For a start to the holiday season I thought I’d open with an article on the importance of HOPE. Now, I know with all that is going on in the word, this may seem like a conversation that is, well, hopeless for lack of a better word; but it is for that very reason that we must discuss its true importance. “Hope” is not lost, and we must all remember that. Even those who work in the various environmental fields, and deal with the facts day to day, can become discouraged. So, to bring this to the forefront of everyone’s mind, at this year’s ESRI User Conference, organizers hosted a mini-science symposium
in which the main topic wasn’t individual research projects, but instead the collective need to keep hope alive.
Lead speaker Jon Foley from the California Academy of Science, started out the panel with a talk on why not only should we scientists keep hope alive for ourselves, but why we must also help to keep it alive for everyone else too. The idea being that if scientists present their findings to the world, but fail to also mention that there are ways to correct the problems that were found (be it from climate change to endangered animals); then that’s when hope can truly die, and we all begin to fail. What followed his opening remarks was a lively “conversational reaction panel moderated by Mike Goodchild (University of California, Santa Barbara, emeritus) with Shaowen Wang (University of Illinois, Urbana-Champaign), Sheila Steinberg (Brandman University), Andre Skupin (San Diego State University), and Christina Boggs-Chavira (California Department of Water Resources) as well as Jon Foley”
Each panel member took turns expressing their concern about the issues surrounding loss of hope, its consequences, and possible solutions. All agreed however, that maintaining hope is critical to gaining the support of the population, and finding solutions to what is going wrong in our world today.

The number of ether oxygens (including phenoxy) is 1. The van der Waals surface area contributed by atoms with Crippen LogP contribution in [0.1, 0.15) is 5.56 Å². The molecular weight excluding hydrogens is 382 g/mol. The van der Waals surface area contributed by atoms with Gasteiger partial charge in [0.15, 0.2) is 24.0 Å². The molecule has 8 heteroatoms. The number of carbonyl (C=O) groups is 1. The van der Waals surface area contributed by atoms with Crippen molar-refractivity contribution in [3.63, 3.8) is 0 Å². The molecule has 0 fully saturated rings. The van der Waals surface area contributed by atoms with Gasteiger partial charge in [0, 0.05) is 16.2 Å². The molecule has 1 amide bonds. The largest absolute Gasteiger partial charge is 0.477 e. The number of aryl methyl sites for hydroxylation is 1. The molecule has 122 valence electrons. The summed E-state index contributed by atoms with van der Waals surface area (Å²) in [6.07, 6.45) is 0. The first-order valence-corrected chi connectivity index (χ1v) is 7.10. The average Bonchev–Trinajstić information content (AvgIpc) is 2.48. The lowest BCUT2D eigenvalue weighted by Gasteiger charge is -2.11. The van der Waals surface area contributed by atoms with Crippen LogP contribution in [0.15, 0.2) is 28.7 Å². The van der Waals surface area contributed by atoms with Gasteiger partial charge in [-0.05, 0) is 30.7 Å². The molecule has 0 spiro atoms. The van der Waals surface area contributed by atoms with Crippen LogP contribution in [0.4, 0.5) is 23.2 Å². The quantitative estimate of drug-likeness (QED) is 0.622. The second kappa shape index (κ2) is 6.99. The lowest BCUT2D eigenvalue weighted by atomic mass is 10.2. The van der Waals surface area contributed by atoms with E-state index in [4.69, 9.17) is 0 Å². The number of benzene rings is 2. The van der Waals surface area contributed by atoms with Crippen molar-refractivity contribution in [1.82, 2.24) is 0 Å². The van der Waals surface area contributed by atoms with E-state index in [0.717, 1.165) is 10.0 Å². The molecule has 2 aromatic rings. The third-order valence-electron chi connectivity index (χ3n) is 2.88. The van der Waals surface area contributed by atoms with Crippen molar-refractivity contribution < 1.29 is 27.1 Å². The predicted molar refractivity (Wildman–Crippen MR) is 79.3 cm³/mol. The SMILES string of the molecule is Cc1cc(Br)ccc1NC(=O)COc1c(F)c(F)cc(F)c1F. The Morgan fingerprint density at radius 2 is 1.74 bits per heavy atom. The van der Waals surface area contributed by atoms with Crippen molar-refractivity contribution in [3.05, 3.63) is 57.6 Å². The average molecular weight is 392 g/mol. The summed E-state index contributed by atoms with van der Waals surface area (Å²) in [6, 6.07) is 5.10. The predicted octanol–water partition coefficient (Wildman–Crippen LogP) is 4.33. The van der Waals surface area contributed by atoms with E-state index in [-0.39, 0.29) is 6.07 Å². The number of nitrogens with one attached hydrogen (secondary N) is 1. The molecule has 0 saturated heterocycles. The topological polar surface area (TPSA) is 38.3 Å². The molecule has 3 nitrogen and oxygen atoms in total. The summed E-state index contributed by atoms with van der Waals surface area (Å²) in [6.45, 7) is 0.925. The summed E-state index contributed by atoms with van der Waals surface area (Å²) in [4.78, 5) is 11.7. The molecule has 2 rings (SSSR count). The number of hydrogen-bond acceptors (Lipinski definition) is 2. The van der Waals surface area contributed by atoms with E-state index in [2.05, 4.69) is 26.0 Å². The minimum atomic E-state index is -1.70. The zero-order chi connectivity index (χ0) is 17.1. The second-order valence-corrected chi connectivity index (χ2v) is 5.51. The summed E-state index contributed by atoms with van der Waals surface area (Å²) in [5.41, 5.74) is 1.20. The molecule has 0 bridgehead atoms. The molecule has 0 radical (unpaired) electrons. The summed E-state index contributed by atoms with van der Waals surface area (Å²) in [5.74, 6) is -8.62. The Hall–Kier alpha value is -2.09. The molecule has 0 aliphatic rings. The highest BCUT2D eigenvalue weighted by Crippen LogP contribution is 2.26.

To give an example of what they, and now I mean by all of this, allow me to focus on the negative for a moment. 1) More of the ice in Antarctica continues to be lost. 2) Tap water in Flint, Michigan is still not clean enough to safely use for cooking or cleaning. 4) Hurricanes just demolished the Keys and Puerto Rico, and finally 5) there are multiple patches of garbage swirling in each of the world’s oceans.
If this was the only part of the story that you heard, then this would explain why so many people have become discouraged about helping with environmental issues. In fact, it may also explain why so many people have instead chosen to pretend like none of these issue are even real, because they if they were, they’d have no way to solve them. The depression and/or feeling of being overwhelmed by it all easily leads to inertia.
This now needs to be a major concern, because for many people out there this is seeming like a problems that we can no longer solve, especially in the face of so many other crisis going on at the same time (ex: terrorism). I’ve heard from some that they have even stopped recycling because “what’s the point.”
I must admit that occasionally I too feel overwhelmed by it all, but then I’ll stumble upon another story of how something has succeeded, and that win (no matter how small) can reignite the hope that we can make a difference, if we only try.
This is why it is so important that when we teach, give talks, write about, or just talk to our friends and family, that we don’t leave out the positives (the all so important wins). As the ESRI science panel said, there are success stories out there too. So, don’t forget about them when we’re sharing with others what is going on. They need to be part of the story too, and that includes not just the struggle, but the win as well. So, with the goal of keeping that spark of hope alive this holiday season, here are a few wins worth noting……..
Happy Holidays Everyone!!!!